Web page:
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Wednesday 24 April 2013

Sudan: Religious Intolerance Rares its Ugly Head

Recent developments in the mainly Muslim Republic of Sudan point to the beginning of well orchestrated religious intolerance through the repression of Christian churches. The Sudanese Minister of Guidance and endowments Al-Fatih Taj Al Sir announced in Khartoum on 19 April, during a speech to Parliament, that no new licences will be issued for building churches, saying that the existing churches are more than enough for the faithful, indeed, that many churches are being abandoned. He however assured that freedom of religion will be respected.

Already in early 2012, security agents had raided the library of the Evangelical Presbyterian Church of Sudan, which had been founded in the center of the Sudanese capital over a hundred years ago, to "control the content of the books." Then in April of the same year a violent crowd had entered the premises of a Presbyterian church in Khartoum, burning Bibles and looting everything. In June, in Khartoum, two bulldozers sent by the Ministry of Planning destroyed two buildings belonging to the Episcopal church, saying that the faithful had no right to occupy the land.

The World Council of Churches in Geneva reported that many orphanages and some schools affiliated to the Christian churches were closed in 2012.

Since last December, signs of repression against Christian churches have intensified, after Hudo (Human Rights and Development Organization) had reported that the Nuba Christians were systematically subjected to discrimination by local authorities in South Kordofan (the area known as the Nuba Mountains).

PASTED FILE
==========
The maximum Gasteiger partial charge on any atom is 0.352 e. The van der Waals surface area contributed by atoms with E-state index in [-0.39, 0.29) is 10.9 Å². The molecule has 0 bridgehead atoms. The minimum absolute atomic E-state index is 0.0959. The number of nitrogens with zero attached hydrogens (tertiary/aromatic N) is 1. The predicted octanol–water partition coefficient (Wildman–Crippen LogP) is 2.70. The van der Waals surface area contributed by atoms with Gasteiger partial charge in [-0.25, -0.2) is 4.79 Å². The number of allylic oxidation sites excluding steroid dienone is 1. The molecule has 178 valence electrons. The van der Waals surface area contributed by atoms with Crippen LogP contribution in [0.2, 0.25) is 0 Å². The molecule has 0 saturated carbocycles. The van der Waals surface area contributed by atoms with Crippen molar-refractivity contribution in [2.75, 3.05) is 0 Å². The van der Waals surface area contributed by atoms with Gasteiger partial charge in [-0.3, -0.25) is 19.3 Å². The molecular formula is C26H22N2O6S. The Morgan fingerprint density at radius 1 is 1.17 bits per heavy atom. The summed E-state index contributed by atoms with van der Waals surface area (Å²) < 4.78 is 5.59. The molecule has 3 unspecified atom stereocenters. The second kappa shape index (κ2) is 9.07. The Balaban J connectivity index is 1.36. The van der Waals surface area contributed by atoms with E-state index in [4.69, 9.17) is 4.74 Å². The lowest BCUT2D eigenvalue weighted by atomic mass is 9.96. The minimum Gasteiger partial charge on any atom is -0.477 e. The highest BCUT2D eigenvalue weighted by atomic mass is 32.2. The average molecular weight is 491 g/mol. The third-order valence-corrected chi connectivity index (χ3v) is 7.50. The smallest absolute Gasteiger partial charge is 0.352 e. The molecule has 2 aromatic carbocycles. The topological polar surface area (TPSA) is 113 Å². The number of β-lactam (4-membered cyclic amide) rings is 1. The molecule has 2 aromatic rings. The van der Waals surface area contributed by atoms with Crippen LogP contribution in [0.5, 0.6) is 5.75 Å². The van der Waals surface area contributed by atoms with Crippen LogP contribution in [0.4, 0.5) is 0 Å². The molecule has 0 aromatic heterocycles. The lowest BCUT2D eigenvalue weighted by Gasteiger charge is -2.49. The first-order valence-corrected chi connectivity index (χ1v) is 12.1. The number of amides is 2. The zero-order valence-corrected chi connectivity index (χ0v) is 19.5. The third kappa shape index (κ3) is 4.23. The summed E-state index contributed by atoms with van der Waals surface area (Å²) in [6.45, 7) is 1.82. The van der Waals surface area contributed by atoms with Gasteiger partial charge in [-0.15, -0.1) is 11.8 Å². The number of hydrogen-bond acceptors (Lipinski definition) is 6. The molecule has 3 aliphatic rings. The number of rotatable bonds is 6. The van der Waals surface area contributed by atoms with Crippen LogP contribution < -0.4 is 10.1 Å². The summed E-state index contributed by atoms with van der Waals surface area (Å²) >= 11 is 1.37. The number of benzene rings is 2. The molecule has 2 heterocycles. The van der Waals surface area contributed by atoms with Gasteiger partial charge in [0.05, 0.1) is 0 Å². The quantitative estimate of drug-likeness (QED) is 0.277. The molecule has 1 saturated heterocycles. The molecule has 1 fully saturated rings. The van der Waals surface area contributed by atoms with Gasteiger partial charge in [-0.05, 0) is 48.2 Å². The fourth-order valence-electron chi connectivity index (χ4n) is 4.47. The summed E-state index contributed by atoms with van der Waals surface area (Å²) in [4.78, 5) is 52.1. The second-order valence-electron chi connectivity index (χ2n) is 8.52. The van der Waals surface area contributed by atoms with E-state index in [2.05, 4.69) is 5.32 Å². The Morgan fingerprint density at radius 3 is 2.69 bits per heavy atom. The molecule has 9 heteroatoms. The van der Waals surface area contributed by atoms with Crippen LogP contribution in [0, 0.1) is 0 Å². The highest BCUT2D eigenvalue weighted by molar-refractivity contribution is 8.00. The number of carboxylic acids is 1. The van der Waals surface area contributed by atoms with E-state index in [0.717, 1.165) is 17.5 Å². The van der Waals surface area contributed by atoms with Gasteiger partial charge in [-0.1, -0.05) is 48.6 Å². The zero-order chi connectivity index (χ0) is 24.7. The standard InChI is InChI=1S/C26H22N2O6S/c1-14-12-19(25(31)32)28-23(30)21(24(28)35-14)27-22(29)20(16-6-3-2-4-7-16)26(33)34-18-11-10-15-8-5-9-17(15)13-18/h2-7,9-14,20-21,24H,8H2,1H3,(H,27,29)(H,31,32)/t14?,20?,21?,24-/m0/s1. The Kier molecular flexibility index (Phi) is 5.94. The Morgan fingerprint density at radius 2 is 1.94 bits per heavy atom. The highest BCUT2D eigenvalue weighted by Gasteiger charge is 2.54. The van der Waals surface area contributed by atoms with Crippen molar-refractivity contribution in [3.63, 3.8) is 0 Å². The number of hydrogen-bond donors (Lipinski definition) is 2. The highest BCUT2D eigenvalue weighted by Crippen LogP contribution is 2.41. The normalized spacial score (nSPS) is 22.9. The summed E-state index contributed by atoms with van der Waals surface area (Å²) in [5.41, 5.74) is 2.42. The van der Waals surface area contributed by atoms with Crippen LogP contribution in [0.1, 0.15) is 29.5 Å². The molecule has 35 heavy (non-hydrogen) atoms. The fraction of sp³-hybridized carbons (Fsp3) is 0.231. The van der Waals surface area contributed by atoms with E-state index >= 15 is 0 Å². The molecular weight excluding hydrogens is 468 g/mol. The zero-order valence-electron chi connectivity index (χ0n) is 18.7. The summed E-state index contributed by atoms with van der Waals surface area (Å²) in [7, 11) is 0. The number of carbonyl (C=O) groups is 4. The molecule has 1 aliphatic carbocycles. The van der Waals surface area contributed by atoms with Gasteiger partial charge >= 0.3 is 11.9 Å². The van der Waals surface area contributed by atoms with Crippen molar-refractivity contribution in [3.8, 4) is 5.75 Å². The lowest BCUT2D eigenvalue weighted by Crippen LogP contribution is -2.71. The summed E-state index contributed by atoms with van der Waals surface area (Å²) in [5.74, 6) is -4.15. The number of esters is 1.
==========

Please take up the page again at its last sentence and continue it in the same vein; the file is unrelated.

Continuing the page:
At the behest of governmental authorities, a church in a suburb of Khartoum was demolished a few days before Christmas.On December 20, two priests of the Coptic Orthodox Church were arrested for having prepared the conversion to Christianity of a Muslim woman.

On April 12, the secretary general of the Bishops' Conference, Father Santino Maurino Morokomomo, a national of South Sudan, was expelled , almost simultaneously with the closing of a Catholic institution, the Catholic Institute of Language Khartoum (CLIK) working since 1986 for ' teaching of the missionaries, but in recent years it was frequented mostly by lay students. This was followed immediately by the expansion of the two missionaries who ran the CLICK , French Father Michel Fleury and the Egyptian Hossam Brother, both the congregation of the Brothers de la Salle, whose activity, it is said, had long been monitored by the secret services. 

Church authorities do not want to blow the matter out of proportion, but it is now clear with the last Ministerial Declaration is an ongoing a real change in the policy of the Sudanese government against Christians.

Ever since it became clear in 2011 that South Sudan would vote for secession, the government in Khartoum threatened the introduction of Islamic law, sharia, in the north, that in consequence would affect the southerners living in the north.

The actions in recent months could be the preparation for the non-renewal of residence permits for missionaries to get to a de facto expulsion reason.  If Christians decrease, if the churches are empty, logic dictates that the missionaries are useless, and that the government is justified in not renewing their permits.

The reality is a bit different. From the west (Darfur) to the east (Southern Blue Nile) across the Nuba Mountains and even the outskirts of Khartoum, sympathy and support for the Christian churches is clearly growing. In some cases, such as the Nuba Mountains, conversions to Christianity are in considerable increase , and the Khartoum government sees huge concern with this phenomenon; the areas most hostile to its policies become progressively more Christian. The decision to intensify the crackdown and to move toward Saudi Arabia- like laws will only to grow tensions.

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